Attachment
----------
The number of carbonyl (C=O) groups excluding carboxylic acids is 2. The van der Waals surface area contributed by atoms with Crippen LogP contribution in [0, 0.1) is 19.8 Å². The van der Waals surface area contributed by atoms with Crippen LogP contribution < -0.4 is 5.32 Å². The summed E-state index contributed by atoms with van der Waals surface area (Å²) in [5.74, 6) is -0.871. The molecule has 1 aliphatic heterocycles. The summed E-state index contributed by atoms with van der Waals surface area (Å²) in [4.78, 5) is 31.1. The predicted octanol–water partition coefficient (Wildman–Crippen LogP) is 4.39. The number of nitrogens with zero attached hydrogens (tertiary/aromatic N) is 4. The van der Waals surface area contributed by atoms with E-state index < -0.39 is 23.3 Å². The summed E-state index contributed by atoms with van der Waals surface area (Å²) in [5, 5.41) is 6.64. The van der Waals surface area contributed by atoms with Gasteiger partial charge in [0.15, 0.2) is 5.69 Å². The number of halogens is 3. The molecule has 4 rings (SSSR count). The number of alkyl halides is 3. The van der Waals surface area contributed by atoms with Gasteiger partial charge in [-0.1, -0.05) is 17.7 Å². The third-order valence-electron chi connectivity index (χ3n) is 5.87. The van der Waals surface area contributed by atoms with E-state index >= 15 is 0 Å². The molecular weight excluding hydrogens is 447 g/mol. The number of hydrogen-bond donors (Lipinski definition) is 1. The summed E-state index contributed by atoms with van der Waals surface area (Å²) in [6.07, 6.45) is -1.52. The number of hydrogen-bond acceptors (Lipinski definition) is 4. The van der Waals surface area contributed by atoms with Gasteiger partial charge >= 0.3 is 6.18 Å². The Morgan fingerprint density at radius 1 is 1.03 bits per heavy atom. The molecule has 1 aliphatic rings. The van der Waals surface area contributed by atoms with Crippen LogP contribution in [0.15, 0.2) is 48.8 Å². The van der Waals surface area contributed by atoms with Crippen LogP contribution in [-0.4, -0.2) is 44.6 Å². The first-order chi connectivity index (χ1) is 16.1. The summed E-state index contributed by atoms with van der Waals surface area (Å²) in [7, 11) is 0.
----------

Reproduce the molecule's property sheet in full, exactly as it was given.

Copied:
The number of carbonyl (C=O) groups excluding carboxylic acids is 2. The van der Waals surface area contributed by atoms with Crippen LogP contribution in [0, 0.1) is 19.8 Å². The van der Waals surface area contributed by atoms with Crippen LogP contribution < -0.4 is 5.32 Å². The summed E-state index contributed by atoms with van der Waals surface area (Å²) in [5.74, 6) is -0.871. The molecule has 1 aliphatic heterocycles. The summed E-state index contributed by atoms with van der Waals surface area (Å²) in [4.78, 5) is 31.1. The predicted octanol–water partition coefficient (Wildman–Crippen LogP) is 4.39. The number of nitrogens with zero attached hydrogens (tertiary/aromatic N) is 4. The van der Waals surface area contributed by atoms with E-state index < -0.39 is 23.3 Å². The summed E-state index contributed by atoms with van der Waals surface area (Å²) in [5, 5.41) is 6.64. The van der Waals surface area contributed by atoms with Gasteiger partial charge in [0.15, 0.2) is 5.69 Å². The number of halogens is 3. The molecule has 4 rings (SSSR count). The number of alkyl halides is 3. The van der Waals surface area contributed by atoms with Gasteiger partial charge in [-0.1, -0.05) is 17.7 Å². The third-order valence-electron chi connectivity index (χ3n) is 5.87. The van der Waals surface area contributed by atoms with E-state index >= 15 is 0 Å². The molecular weight excluding hydrogens is 447 g/mol. The number of hydrogen-bond donors (Lipinski definition) is 1. The summed E-state index contributed by atoms with van der Waals surface area (Å²) in [6.07, 6.45) is -1.52. The number of hydrogen-bond acceptors (Lipinski definition) is 4. The van der Waals surface area contributed by atoms with Gasteiger partial charge >= 0.3 is 6.18 Å². The Morgan fingerprint density at radius 1 is 1.03 bits per heavy atom. The molecule has 1 aliphatic rings. The van der Waals surface area contributed by atoms with Crippen LogP contribution in [0.15, 0.2) is 48.8 Å². The van der Waals surface area contributed by atoms with Crippen LogP contribution in [-0.4, -0.2) is 44.6 Å². The first-order chi connectivity index (χ1) is 16.1. The summed E-state index contributed by atoms with van der Waals surface area (Å²) in [7, 11) is 0.